Screenagers Provide Internet Content

Link to: The Lives of Teenagers Now: Open Blogs, Not Locked Diaries – New York Times

Add “screenager” to the lexicon of terms to describe the current generation of K-12 students who are finding new ways to use the internet to express themselves as “content providers”.

Using the cheap digital tools that now help chronicle the comings and goings of everyday life – cellphone cameras, iPods, laptops and user-friendly Web editing software – teenagers like Melissa are pushing content onto the Internet as naturally as they view it.

The article, which appears in the business section of the New York Times, was triggered by the release of another report by by the Pew Internet and American Life Project which notes:

Teen bloggers, led by older girls, are a major part of this tech-savvy cohort. Teen bloggers are more fervent internet users than non-bloggers and have more experience with almost every online activity in the survey.

Much of the article focuses on the potential impact of the attitudes of these kids towards downloading and consuming music. (Most agree that it is easy to grab music off the internet. About half said that downloading copywrited material was wrong; an equal number didn’t care about copyright.) The article (and the Pew Report) confirm that that many members of this generation are taking a much more active relationship with their media environment.

The Pew survey shows “the mounting evidence that teens are not passive consumers of media content,” said Paulette M. Rothbauer, an assistant professor of information sciences at the University of Toronto. “They take content from media providers and transform it, reinterpret it, republish it, take ownership of it in ways that at least hold the potential for subverting it.”

“Subverting” it? Now where have I heard that word before?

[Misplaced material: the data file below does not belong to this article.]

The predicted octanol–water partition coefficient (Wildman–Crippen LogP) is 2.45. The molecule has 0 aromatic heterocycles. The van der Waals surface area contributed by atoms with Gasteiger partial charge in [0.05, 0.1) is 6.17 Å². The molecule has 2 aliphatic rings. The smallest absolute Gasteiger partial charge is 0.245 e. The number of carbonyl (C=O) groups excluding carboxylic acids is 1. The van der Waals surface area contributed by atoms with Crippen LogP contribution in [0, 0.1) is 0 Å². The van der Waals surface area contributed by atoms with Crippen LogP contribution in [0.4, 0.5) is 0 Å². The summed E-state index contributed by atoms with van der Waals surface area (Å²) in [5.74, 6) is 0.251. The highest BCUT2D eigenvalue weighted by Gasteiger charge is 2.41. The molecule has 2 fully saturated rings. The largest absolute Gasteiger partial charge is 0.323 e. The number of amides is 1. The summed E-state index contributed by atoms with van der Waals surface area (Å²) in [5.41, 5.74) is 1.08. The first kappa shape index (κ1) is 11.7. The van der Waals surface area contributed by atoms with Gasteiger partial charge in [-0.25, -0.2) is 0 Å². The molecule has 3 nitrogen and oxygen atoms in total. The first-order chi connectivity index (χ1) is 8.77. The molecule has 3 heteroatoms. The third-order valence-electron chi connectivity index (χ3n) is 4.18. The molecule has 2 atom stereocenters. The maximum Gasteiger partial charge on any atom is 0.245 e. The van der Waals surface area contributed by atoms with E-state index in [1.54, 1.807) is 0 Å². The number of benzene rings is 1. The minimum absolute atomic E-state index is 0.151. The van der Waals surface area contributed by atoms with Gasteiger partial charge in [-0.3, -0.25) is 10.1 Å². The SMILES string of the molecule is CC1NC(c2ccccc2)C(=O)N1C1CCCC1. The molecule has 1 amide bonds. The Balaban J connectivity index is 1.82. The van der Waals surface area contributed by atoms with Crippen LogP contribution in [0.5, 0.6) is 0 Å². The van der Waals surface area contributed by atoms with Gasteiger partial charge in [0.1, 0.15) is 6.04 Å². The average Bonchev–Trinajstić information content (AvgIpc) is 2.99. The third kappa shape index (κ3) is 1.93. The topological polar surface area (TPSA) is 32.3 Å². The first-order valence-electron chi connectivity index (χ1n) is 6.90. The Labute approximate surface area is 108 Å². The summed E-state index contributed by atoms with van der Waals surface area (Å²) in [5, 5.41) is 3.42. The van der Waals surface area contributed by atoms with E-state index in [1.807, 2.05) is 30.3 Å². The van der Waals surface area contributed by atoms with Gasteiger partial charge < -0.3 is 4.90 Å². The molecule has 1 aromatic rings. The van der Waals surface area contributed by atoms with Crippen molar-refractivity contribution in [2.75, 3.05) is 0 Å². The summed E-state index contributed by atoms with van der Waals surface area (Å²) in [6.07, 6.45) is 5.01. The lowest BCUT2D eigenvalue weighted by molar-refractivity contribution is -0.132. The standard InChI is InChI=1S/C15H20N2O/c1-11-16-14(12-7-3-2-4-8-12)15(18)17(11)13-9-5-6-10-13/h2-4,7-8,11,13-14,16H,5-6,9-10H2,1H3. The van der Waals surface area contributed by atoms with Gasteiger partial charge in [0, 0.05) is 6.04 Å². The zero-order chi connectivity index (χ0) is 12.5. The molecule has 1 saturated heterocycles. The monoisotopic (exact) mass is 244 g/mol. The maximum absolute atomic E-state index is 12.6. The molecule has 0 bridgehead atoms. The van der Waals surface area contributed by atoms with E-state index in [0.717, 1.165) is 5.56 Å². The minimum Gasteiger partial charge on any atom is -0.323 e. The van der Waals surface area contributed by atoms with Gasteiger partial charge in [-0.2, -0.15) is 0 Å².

3 thoughts on “Screenagers Provide Internet Content”

  1. (easier to get the info there than at my library catalog, and it’s richer info–but I digress) tells me that book was published 34 years ago. Looks like it takes more than a generational change to overcome the astonishing inertia of the educational establishment.

    I’m all for tradition in education, but not the tradition of stultifyingly industrial design because we can’t think of a better way to scale the resource or experience.

    I see Amazon recommends the sequel, “The End of Education,” which is not quite ten years old. Postman’s obviously clinging to hope somehow.

  2. This article synthesizes several sub-topics together for me: copyright, plagiarism, citing sources, blogging, and safety in the K-12 setting. As I read the NYT article the following struck me from a 15 year old student:

    “The more kids are involved with digital content creation, the more thinkers will emerge that will eventually produce tomorrow’s innovative products.” Brandon

    The NYT article mentions that students can easily download music and while those that participated in the Pew survey said it was wrong, students cited that it was unrealistic for teenagers not to do it because it was so easy to do; translated, it is easy to break the law.

    Just last night, I was watching TV, a rarity for me. To me surprise, there was an ad warning about sexual predators on the Internet. As I was watching this, I wondered how blogging will influence this awful tragedy and wonder if students who have blogs have been taught how to safeguard their blogs with word verification which I just recently learned how to do with my professor. I also wonder how many of these student bloggers protect their identities. The chilling thought that I had was that Melissa in the NYT article was learning everything on her own – I kept wondering was she going to miss something.

    K-12 educators will have to take a very active role in the media literacy curriculum so that the Melissas and Brandons know what is legally permissible and how to give credit in their Internet creations as well as protect themselves to threats. Brandon has stated that the technology will create a better thinker because of the number of new products that will be created; however, I wonder, if those innovative products will just be tools that manipulate the youth without them knowing it.

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